Choosing travel insurance is not for the faint-hearted. There are hundreds of providers, and increasingly numerous types of packages. A lot will depend upon your budget, and the type of things you want to cover against. Be careful when choosing any particular policy, and don’t presume anything (for example, check out these common reasons where travel insurance won’t cover trip cancellations). The first place to start is by understanding the main types of Travel Insurance.
There are comprehensive packages that cover the main types of travel insurance. Be extremely careful here, though, to read the fine print of what is covered, and what isn’t. Many vacation travel insurance packages have a very broad outline, but when you look at them in detail they exclude a lot of things that you would imagine are covered.
Individually, here are some of the basic types of travel insurance available.
This is insurance to protect you if you need to cancel or curtail a trip. The most important thing to stress here is that you should check first what the policy covers. This type of insurance generally does not offer blanket coverage, but rather depends upon the reason why you had to cancel/curtail your trip, so check first. Some people erroneously believe it’s enought that you’ve cancelled/shortened your trip, to be reimbursed for costs; most policies have a specific list of conditions to validate your claim. Common reasons that claims aren’t validated include pre-existing medical conditions, lack of documentation, airline bankruptcy etc.
Many companies now offer a separate ‘cancel for any reason’ policy, with different premiums and payout rates. Typically they’ll offer to refund up to 75% of your travel costs. Here, despite the name, you still need to look at the fine print.
What would you do, abroad, if you had a medical emergency? That’s a question that any traveller should consider, and the answers you give yourself may determine whether buying travel medical insurance is worthwhile or not. For example, if you are a European Citizen, with an EHIC card (European Health Insurance Card), travelling in the EU, the likelihood is that you won’t need travel medical insurance, as you’re already entitled to the same medical care you would recieve at home. ON the other hand, if you’re travelling to a country where health care is expensive (for example, the USA), or inaccessible (meaning you’d require specialised transport/care) you should look into getting travel health insurance. If you’re travelling long-term, to many destinations, it’s a good idea to look into the different policies available.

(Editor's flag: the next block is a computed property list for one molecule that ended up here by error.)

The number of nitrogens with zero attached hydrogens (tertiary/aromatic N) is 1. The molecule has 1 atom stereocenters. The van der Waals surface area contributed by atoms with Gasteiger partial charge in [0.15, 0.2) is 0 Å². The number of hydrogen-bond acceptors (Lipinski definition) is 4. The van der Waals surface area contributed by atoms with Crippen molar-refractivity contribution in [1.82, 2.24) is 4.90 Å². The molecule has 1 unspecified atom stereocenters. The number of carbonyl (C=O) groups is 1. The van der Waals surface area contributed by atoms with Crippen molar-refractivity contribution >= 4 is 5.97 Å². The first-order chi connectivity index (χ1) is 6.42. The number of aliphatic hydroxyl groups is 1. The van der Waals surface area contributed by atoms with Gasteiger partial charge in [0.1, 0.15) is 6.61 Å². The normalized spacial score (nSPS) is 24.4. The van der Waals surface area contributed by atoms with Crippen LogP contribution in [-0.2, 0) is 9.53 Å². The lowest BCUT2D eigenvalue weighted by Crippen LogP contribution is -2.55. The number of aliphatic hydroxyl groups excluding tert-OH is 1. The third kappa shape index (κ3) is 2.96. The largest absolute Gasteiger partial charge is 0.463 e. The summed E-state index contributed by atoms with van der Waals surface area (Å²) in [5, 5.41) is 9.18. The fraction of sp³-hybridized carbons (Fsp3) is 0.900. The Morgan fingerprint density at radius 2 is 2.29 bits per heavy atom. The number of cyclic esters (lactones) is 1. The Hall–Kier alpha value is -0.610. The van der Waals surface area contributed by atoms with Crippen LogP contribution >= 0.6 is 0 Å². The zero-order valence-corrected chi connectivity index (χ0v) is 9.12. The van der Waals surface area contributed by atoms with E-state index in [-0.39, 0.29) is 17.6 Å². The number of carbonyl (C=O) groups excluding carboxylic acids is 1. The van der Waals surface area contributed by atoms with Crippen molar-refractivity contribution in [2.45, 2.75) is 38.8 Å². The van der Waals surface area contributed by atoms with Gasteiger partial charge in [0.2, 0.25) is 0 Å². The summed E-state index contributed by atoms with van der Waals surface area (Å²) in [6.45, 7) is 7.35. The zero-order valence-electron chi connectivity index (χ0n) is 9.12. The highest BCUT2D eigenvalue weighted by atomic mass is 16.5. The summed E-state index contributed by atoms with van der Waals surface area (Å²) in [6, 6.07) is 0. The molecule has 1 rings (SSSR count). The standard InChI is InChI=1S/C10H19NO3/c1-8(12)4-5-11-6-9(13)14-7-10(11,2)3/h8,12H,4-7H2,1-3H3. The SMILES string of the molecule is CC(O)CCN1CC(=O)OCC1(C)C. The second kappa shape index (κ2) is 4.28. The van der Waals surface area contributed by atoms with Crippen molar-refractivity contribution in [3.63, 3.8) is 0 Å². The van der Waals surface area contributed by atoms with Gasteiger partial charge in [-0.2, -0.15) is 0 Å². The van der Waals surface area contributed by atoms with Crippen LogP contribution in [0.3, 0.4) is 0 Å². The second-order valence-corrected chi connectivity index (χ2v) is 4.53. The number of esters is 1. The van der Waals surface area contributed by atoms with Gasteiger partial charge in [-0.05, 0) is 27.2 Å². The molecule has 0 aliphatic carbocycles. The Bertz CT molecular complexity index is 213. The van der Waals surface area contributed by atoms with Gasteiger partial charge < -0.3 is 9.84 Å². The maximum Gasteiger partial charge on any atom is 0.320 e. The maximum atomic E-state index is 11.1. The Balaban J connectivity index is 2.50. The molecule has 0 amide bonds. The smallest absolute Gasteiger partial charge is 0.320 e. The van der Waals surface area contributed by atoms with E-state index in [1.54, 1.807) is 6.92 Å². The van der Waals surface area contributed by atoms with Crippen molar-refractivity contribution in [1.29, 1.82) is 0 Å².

It’s important to note, as usual, that there are lots of clauses to watch out for. Most travel health insurance plans won’t cover pre-existing conditions, or non-emergency conditions.
When getting travel health insurance, you should check whether it covers emergency evacuation, particularly if you’re travelling to a country with poor or inaccessible healthcare facilities. Imagine that you have an accident requiring serious medical attention, that is not available or safe in the country that you’re travelling around. In this case, if your travel insurance doesn’t already cover it, you may want to stump up for an extra policy covering emergency evacuation, as the costs for this without insurance can be horrific. Often this coverage can also extend to repatriation of remains in the case of death. Different policies have different coverage though, so be informed.
Robbery and theft are serious events when you travel. However light you may travel, you’ll have important things with you (documents, electronics, cash & credit cards). If these get stolen you can find yourself in a difficult situation, so travel insurance against baggage and personal items loss can be a worthwhile investment. As usual, though, you should check what the insurance policy covers, and doesn’t cover.
The Daily Express in England reported that up to 75% of respondents, to a survey by Travel Insurance Epxlained, wrongly believed their travel insurance would cover various items in their baggage at full cost. For most policies, most items will not be replaced at full cost, unless they are less than six months old. Often there is a budget limit, which may not cover the replacement of items like digital cameras, ipads, iphones etc. So take this into consideration before choosing a policy.
Tags: travel insurance